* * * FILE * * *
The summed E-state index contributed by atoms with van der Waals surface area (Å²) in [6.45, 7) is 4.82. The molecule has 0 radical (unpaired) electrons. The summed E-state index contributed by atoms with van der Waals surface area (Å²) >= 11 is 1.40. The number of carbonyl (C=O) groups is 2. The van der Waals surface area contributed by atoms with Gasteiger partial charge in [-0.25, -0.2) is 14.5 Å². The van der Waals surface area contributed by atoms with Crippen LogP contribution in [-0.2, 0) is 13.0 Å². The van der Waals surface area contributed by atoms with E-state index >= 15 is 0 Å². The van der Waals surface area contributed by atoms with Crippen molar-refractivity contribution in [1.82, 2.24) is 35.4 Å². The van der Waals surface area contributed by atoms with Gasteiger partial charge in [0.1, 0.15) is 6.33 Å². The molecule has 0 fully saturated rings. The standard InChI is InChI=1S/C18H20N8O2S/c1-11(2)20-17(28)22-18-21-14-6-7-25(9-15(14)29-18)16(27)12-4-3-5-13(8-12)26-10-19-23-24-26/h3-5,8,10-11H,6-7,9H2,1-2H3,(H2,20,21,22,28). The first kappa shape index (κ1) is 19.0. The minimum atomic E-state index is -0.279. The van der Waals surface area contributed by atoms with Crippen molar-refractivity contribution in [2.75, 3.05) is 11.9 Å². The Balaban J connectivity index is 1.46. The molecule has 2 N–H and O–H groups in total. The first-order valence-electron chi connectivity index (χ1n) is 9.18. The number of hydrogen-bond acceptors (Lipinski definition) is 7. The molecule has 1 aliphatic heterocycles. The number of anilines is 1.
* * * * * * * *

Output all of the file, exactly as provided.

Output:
The summed E-state index contributed by atoms with van der Waals surface area (Å²) in [6.45, 7) is 4.82. The molecule has 0 radical (unpaired) electrons. The summed E-state index contributed by atoms with van der Waals surface area (Å²) >= 11 is 1.40. The number of carbonyl (C=O) groups is 2. The van der Waals surface area contributed by atoms with Gasteiger partial charge in [-0.25, -0.2) is 14.5 Å². The van der Waals surface area contributed by atoms with Crippen LogP contribution in [-0.2, 0) is 13.0 Å². The van der Waals surface area contributed by atoms with E-state index >= 15 is 0 Å². The van der Waals surface area contributed by atoms with Crippen molar-refractivity contribution in [1.82, 2.24) is 35.4 Å². The van der Waals surface area contributed by atoms with Gasteiger partial charge in [0.1, 0.15) is 6.33 Å². The molecule has 0 fully saturated rings. The standard InChI is InChI=1S/C18H20N8O2S/c1-11(2)20-17(28)22-18-21-14-6-7-25(9-15(14)29-18)16(27)12-4-3-5-13(8-12)26-10-19-23-24-26/h3-5,8,10-11H,6-7,9H2,1-2H3,(H2,20,21,22,28). The first kappa shape index (κ1) is 19.0. The minimum atomic E-state index is -0.279. The van der Waals surface area contributed by atoms with Crippen molar-refractivity contribution in [2.75, 3.05) is 11.9 Å². The Balaban J connectivity index is 1.46. The molecule has 2 N–H and O–H groups in total. The first-order valence-electron chi connectivity index (χ1n) is 9.18. The number of hydrogen-bond acceptors (Lipinski definition) is 7. The molecule has 1 aliphatic heterocycles. The number of anilines is 1.